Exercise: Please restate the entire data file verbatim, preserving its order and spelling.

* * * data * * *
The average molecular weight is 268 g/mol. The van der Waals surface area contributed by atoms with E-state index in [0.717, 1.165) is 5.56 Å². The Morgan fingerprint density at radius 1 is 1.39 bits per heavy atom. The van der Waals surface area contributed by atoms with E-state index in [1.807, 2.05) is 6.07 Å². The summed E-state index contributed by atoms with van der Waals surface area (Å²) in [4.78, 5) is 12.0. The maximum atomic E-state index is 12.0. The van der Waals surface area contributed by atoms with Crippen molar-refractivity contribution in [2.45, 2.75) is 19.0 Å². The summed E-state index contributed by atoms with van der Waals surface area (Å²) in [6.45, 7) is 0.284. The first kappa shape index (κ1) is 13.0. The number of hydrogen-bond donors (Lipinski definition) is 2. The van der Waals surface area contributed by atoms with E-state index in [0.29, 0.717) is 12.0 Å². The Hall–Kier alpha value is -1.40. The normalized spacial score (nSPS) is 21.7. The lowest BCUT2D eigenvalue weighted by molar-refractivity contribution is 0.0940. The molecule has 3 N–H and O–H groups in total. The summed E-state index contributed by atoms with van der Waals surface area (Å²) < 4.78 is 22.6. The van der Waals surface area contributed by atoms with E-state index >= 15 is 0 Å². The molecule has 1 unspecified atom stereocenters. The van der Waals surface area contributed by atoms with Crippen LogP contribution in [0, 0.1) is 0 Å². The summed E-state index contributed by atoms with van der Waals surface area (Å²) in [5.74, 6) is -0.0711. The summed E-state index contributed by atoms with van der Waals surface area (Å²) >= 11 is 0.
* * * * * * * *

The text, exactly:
The average molecular weight is 268 g/mol. The van der Waals surface area contributed by atoms with E-state index in [0.717, 1.165) is 5.56 Å². The Morgan fingerprint density at radius 1 is 1.39 bits per heavy atom. The van der Waals surface area contributed by atoms with E-state index in [1.807, 2.05) is 6.07 Å². The summed E-state index contributed by atoms with van der Waals surface area (Å²) in [4.78, 5) is 12.0. The maximum atomic E-state index is 12.0. The van der Waals surface area contributed by atoms with Crippen molar-refractivity contribution in [2.45, 2.75) is 19.0 Å². The summed E-state index contributed by atoms with van der Waals surface area (Å²) in [6.45, 7) is 0.284. The first kappa shape index (κ1) is 13.0. The number of hydrogen-bond donors (Lipinski definition) is 2. The van der Waals surface area contributed by atoms with E-state index in [0.29, 0.717) is 12.0 Å². The Hall–Kier alpha value is -1.40. The normalized spacial score (nSPS) is 21.7. The lowest BCUT2D eigenvalue weighted by molar-refractivity contribution is 0.0940. The molecule has 3 N–H and O–H groups in total. The summed E-state index contributed by atoms with van der Waals surface area (Å²) < 4.78 is 22.6. The van der Waals surface area contributed by atoms with E-state index >= 15 is 0 Å². The molecule has 1 unspecified atom stereocenters. The van der Waals surface area contributed by atoms with Crippen LogP contribution in [0, 0.1) is 0 Å². The summed E-state index contributed by atoms with van der Waals surface area (Å²) in [5.74, 6) is -0.0711. The summed E-state index contributed by atoms with van der Waals surface area (Å²) >= 11 is 0.